Abstract: As aresponse to traditional (top‐down) urban planning processes, placemaking engages local citizens in the process of shaping the form, social activity, and meaning of places around them. However, placemaking practices similarly face political challenges regarding inclusion and emplacement. These challenges relate to who participates, facilitation through linguistic discourse, and place engagement itself. Attempting to address these challenges, this article (based on a pilot study) reports on the design and deployment of the StoryMapper, a traveling placemaking interface that uses a participant‐driven “chain of engagement” recruiting process to invite participants to create emplaced “morphings” (i.e., visually produced stories superimposed on public space) to spark dialogue on a digitally facilitated living map. This pilot study took place within a larger placemaking project that engages citizens to share their ideas regarding the reconversion of a community church. Plugging the Storymapper into this larger project, we discuss preliminary findings relating to the role of placemaking facilitators in citizen‐driven recruitment and the role of multimodality in placemaking processes. This pilot study suggests that inclusion should not only be evaluated based on who participates and who does not, but also on how the tool itself, in its capacity to engage participants to visualize complex emplaced ideas, may facilitate inclusion of different publics.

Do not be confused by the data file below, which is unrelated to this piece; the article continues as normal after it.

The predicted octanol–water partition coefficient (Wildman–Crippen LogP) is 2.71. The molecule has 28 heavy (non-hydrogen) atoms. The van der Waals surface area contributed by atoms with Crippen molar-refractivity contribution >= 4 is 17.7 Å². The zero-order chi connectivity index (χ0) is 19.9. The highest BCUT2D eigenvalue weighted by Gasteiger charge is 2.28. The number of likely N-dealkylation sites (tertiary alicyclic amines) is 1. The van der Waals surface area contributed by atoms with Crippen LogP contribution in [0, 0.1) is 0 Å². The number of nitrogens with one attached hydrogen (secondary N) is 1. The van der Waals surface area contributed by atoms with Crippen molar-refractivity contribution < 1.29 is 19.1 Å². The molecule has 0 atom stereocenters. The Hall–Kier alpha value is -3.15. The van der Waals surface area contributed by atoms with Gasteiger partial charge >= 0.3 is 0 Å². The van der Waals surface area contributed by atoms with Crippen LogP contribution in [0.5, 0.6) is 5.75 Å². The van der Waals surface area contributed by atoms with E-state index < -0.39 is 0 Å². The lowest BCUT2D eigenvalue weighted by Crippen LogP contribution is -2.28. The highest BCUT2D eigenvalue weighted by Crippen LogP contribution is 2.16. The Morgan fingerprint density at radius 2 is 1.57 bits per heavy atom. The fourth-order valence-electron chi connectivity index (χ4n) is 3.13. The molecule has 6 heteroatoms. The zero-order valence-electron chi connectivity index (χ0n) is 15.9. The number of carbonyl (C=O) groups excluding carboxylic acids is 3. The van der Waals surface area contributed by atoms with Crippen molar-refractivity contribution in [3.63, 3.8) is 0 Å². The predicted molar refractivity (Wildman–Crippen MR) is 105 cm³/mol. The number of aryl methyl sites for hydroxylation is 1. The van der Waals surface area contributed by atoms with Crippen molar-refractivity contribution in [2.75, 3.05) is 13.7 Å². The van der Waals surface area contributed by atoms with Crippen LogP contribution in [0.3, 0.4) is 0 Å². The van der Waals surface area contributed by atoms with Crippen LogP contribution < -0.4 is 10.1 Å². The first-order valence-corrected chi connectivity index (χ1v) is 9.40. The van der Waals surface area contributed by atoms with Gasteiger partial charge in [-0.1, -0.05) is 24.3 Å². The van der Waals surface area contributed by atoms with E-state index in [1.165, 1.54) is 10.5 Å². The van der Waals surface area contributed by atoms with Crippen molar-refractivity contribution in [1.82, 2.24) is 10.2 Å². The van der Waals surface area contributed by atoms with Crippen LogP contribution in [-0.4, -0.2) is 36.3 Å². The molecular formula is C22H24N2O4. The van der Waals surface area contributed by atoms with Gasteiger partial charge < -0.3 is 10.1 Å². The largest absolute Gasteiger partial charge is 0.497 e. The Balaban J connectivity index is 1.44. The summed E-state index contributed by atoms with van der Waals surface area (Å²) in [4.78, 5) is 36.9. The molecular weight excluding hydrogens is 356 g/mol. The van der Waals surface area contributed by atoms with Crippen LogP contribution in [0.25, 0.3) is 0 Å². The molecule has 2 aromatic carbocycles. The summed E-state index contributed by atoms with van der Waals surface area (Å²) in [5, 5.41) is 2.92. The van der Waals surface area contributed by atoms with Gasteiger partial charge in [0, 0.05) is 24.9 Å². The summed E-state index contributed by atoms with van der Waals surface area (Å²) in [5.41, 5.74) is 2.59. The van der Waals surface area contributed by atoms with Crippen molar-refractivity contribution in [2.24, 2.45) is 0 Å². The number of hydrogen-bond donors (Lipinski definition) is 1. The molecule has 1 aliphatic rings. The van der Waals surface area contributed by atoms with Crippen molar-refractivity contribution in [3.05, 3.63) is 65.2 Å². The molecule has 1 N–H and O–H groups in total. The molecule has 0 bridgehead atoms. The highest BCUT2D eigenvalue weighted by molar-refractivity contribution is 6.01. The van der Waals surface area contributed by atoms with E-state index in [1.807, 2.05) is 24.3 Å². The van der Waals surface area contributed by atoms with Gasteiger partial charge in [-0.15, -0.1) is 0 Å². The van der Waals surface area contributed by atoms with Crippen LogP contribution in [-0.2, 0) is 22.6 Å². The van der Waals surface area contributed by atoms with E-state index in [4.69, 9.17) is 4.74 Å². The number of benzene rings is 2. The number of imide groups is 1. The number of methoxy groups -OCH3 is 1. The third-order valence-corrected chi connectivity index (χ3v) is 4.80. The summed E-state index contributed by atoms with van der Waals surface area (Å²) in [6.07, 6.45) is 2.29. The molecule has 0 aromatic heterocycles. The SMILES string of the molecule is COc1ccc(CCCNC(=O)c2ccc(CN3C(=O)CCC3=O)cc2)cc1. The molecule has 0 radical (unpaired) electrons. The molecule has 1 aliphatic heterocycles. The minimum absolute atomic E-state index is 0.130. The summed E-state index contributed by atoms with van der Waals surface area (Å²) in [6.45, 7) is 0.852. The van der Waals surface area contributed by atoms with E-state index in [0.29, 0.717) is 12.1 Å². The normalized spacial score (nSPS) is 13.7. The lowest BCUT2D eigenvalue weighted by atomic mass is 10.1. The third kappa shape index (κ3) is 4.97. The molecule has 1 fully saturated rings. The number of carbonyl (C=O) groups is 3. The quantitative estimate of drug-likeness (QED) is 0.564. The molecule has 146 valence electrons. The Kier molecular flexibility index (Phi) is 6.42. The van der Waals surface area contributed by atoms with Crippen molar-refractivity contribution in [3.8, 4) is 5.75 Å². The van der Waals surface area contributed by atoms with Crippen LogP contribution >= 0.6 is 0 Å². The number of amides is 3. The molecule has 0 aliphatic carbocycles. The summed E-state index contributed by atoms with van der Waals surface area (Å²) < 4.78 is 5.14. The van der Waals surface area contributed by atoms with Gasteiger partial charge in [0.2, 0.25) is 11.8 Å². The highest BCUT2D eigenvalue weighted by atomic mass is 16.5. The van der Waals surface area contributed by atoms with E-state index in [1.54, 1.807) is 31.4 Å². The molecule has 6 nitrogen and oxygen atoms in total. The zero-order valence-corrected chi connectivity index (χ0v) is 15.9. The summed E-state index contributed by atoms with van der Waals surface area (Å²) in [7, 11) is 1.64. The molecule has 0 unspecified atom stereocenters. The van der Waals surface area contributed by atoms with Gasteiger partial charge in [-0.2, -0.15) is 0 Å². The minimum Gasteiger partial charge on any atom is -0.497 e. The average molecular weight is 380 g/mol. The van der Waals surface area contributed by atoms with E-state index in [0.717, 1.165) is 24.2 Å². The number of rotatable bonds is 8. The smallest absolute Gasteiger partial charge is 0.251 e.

Keywords: citizen participation; cultural heritage; design; emplacement; inclusion; mapping; pilot study; placemaking